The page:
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United States Court of Appeals, Second Circuit.

Pankaj VERMA, Petitioner, v. Merrick B. GARLAND, United States Attorney General, Respondent.*


Decided: April 12, 2021

PRESENT: ROBERT A. KATZMANN, DENNY CHIN, MICHAEL H. PARK, Circuit Judges. FOR PETITIONER: Deepti Vithal, Esq., Richmond Hill, NY. FOR RESPONDENT: Brian M. Boynton, Assistant Attorney General; Anthony P. Nicastro, Assistant Director; Vanessa M. Otero, Trial Attorney, Office of Immigration Litigation, United States Department of Justice, Washington, DC.


Petitioner Pankaj Verma, a native and citizen of India, seeks review of a March 8, 2019, decision of the BIA affirming an October 30, 2017, decision of an Immigration Judge (“IJ”) denying asylum, withholding of removal, and relief under the Convention Against Torture (“CAT”). In re Pankaj Verma, No. A208 286 634 (B.I.A. Mar. 8, 2019), aff'g No. A208 286 634 (Immig. Ct. N.Y. City Oct. 30, 2017). We assume the parties’ familiarity with the underlying facts and procedural history.

We review both the IJ's and the BIA's opinions “for the sake of completeness.” Wangchuck v. Dep't of Homeland Sec., 448 F.3d 524, 528 (2d Cir. 2006). The applicable standards of review are well established. See 8 U.S.C. § 1252(b)(4)(B); Wei Sun v. Sessions, 883 F.3d 23, 27 (2d Cir. 2018).

Although the agency erred in denying relief for lack of corroboration without first identifying what reasonably available evidence was missing, giving Verma a chance to explain its absence, and evaluating his explanations, see Wei Sun, 883 F.3d at 31, we deny the petition based on the agency's independent and dispositive determination that Verma could relocate within India, see Gurung v. Barr, 929 F.3d 56, 62 (2d Cir. 2019) (providing that remand is futile “when the IJ articulates an alternative and sufficient basis for her determination” (citation omitted)).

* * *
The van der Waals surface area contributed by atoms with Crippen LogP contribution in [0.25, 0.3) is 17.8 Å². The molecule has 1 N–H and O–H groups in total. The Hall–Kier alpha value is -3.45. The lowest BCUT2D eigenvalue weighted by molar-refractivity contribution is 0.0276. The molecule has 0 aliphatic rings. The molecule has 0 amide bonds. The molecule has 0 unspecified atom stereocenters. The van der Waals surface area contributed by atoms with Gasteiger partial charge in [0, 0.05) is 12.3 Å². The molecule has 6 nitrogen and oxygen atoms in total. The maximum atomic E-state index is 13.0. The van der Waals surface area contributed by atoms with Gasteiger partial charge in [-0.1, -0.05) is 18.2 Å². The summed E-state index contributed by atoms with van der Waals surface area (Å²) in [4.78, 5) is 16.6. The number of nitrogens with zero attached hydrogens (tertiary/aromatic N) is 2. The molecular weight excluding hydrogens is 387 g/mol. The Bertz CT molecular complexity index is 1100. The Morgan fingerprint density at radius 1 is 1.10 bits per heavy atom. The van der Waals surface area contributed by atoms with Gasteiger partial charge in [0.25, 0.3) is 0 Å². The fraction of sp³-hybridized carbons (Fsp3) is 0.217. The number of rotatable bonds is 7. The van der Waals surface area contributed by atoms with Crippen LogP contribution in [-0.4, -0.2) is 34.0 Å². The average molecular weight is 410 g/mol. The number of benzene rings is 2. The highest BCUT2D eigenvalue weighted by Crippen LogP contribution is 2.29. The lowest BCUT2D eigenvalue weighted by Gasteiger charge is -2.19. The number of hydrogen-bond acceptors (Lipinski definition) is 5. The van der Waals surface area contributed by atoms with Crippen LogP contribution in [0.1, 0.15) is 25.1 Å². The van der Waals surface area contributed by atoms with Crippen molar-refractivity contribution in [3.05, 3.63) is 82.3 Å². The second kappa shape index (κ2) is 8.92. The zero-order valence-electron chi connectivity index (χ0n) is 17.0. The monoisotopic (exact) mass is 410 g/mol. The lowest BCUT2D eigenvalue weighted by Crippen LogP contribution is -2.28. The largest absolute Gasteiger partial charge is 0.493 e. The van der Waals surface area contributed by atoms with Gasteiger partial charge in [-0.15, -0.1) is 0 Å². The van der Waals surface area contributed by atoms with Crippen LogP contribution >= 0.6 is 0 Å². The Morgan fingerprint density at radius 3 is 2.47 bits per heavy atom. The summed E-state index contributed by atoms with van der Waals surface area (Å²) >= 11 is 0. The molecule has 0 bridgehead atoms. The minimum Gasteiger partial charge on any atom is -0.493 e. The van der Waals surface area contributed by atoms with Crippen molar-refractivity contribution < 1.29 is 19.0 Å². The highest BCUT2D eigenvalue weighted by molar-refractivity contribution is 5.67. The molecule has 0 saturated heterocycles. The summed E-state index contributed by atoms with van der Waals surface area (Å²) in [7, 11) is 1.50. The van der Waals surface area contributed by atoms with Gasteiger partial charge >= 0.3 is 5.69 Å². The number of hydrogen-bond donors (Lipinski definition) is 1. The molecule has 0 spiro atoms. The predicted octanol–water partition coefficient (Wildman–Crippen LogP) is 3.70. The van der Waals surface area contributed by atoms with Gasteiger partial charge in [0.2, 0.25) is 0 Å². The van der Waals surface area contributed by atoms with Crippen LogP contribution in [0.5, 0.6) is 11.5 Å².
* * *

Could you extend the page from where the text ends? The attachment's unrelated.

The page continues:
An asylum applicant does not have a well-founded fear of future persecution if he can reasonably relocate within his own country to avoid harm. See 8 C.F.R. § 1208.13(b)(1)(i)(B), (2)(ii); see also Singh v. BIA, 435 F.3d 216, 219 (2d Cir. 2006) (“Asylum in the United States is not available to obviate re-location to sanctuary in one's own country.”). While the parties disagree as to who bore the burden of proving the reasonableness of relocation in this case, see 8 C.F.R. § 1208.13(b)(3), we need not resolve the dispute because the record supports the agency's finding that relocation was reasonable. The country conditions evidence thoroughly describes serious human rights issues in India, but it does not describe ongoing or widespread political violence apart from one state (Punjab) and mentions only isolated incidents of violence surrounding the 2014 elections. This evidence thus supports the conclusion that Verma could relocate to another state to avoid the six local members of the Bharatiya Janata Party who attacked him in his home state of Haryana. Accordingly, the agency's finding that Verma does not have a well-founded fear of persecution based on his ability to safely relocate was reasonable and dispositive of asylum, withholding of removal, and CAT relief. See 8 C.F.R. §§ 1208.13(b)(1)(i)(B), (2)(ii), 1208.16(c)(3); see also Paul v. Gonzales, 444 F.3d 148, 156–57 (2d Cir. 2006).

For the foregoing reasons, the petition for review is DENIED. All pending motions and applications are DENIED and stays VACATED.


FOOTNOTE.   Citations are to the version of the regulations in effect from July 2013 to November 2018.

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